WASHINGTON--House Intelligence Committee Chairman Devin Nunes apologized to committee members Thursday, a Democrat on the panel told reporters, coming the day after Nunes told the public and the President that communications of him and associates may have been collected by intelligence agencies before telling Democratic members of the committee.
Rep. Jackie Speier, a California Democrat , said Nunes apologized at their meeting Thursday morning. Nunes also promised to provide the same information he's viewed to the committee members but did not offer a specific timeline.
Nunes, a member of the Trump's transition team executive committee, set off a stunning new political controversy Wednesday when he headed to the White House to personally brief President Donald Trump on the revelations. Despite being advised against doing so, sources said Nunes met with Republican members of the Intelligence Committee before his news conference, but did not share information with the Democrats on the committee.
Committee Democrats had to force Nunes at the meeting to talk about his announcement, a committee source told CNN. The source said that when the intelligence meeting began, Nunes did not want to bring the issue up -- but Democrats pressed him, leading him to apologize.
His apology comes after a day of fierce criticism from Democrats for how Nunes handled the news Wednesday.
House Democratic Leader Nancy Pelosi called for an "outside non-partisan commission" to handle the investigation into Russia meddling in the US election last year.
"I think he has demonstrated that there is some question about his respect for the committee," she told reporters Thursday, adding, "I think he sent a signal that as a member of the Trump transition team himself, he probably should not be intricately involved in this investigation."
Pelosi said Nunes was either duped or a "willing stooge" who's committed a stunt.
"I don't know if that was a cry for help, or 'let me out of here,' or whatever that was, but it was highly unusual," she said a a news conference. "Outside, the accepted behavior of a Chairman of an intelligence or any committee."
The ranking member of the House Oversight Committee said Nunes should be the subject of an investigation after telling Trump that communications of him and associates may have been picked up after the election by intelligence agencies conducting surveillance of foreign targets.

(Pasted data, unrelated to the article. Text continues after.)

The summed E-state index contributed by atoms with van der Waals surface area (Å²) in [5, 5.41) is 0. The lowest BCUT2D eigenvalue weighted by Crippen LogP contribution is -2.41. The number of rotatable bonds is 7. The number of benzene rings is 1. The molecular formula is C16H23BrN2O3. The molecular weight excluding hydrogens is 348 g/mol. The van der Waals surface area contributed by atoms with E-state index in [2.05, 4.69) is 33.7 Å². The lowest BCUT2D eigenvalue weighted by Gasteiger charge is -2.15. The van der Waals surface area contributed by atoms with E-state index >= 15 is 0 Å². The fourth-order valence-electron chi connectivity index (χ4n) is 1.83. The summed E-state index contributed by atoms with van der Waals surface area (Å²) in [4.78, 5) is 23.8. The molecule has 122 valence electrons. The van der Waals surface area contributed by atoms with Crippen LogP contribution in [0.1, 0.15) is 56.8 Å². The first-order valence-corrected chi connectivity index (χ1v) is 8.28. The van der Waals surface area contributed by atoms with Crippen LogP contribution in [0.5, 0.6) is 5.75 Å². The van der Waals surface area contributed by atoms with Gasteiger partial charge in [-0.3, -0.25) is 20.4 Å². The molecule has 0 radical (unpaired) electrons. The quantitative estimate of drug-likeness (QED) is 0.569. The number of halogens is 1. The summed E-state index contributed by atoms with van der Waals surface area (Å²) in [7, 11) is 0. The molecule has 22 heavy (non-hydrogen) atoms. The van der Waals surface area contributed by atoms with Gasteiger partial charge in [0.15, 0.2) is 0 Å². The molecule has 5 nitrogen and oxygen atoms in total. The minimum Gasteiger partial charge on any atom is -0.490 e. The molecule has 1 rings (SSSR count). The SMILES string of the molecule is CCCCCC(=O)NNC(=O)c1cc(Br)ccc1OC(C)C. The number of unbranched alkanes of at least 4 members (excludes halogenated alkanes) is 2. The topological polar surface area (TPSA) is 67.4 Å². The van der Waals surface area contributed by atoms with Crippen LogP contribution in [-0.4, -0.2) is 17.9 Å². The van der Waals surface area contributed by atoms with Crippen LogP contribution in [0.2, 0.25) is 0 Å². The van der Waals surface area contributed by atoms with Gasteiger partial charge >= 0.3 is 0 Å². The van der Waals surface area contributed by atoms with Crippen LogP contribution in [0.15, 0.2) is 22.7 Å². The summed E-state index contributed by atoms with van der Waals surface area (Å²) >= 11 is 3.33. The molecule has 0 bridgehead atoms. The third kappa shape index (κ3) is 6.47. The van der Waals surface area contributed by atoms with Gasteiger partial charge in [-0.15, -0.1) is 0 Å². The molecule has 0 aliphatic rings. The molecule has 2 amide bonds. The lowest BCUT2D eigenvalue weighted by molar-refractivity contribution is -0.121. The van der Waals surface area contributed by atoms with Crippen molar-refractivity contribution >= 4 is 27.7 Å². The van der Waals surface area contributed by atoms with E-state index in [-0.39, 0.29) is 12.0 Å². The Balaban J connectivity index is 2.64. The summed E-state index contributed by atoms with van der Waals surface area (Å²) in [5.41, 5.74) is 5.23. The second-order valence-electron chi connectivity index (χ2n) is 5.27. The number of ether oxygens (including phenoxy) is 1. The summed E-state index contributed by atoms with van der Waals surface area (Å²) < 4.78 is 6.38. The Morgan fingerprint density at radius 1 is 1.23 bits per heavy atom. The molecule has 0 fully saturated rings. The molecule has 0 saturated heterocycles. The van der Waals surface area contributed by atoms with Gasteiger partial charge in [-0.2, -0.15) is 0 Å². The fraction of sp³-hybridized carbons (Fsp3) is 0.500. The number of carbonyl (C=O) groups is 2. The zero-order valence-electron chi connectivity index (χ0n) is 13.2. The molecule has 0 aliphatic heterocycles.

"Basically what he has done is he has scuttled and put a cloud over his own investigation and he has become the subject -- he should be -- of an investigation," Rep. Elijah Cummings, D-Maryland, told CNN's Chris Cuomo Thursday on "New Day." "It's a real problem."
"What he did was basically to go to the President, who is being investigated by the FBI and others and by the intelligence committee, to give them information."
Nunes' Democratic counterpart on the committee -- Rep. Adam Schiff -- warned that his colleague had cast a "profound cloud" over their effort to investigate Russian attempts to interfere in the election.
Rep. Eric Swalwell, who is also a Democrat on the House Intelligence Committee, said Nunes' actions show that an independent commission is needed to investigate Trump and his associates.
However, Swalwell stopped short of calling for Nunes' resignation from being the intelligence chairman.
"He's had some very good days on this committee. Yesterday, so far, was his worst. So let's not judge him by his best day or worst day," the California congressman told Cuomo. "Let's see what he does today when we meet in about an hour."
At least one representative -- Democratic Rep. Donald M. Payne, Jr. -- did call for Nunes to step down from his position.
But at least two House Republicans came to Nunes' defense, saying he could continue to oversee an impartial investigation.
When asked by CNN's Chris Cuomo on "New Day" if he believed Nunes could lead "what's supposed to be an independent investigation," Rep. Jim Jordan said, "I do."
"I think he simply shared with the commander in chief the fact that people in President Trump's transition team had information that was gathered when they were working there in Trump Tower when they were accomplishing their goal of transitioning to our new government," the Ohio Republican continued.
Rep. Ted Yoho, R-Florida, also came to the defense of the House intelligence chairman, calling him a man of "high integrity."
"He's a man of character and high integrity and I haven't had the chance to talk to him," Yoho said on "New Day." "I have a lot of trust and faith in Devin, so he did whatever he did I'm sure for the right reasons."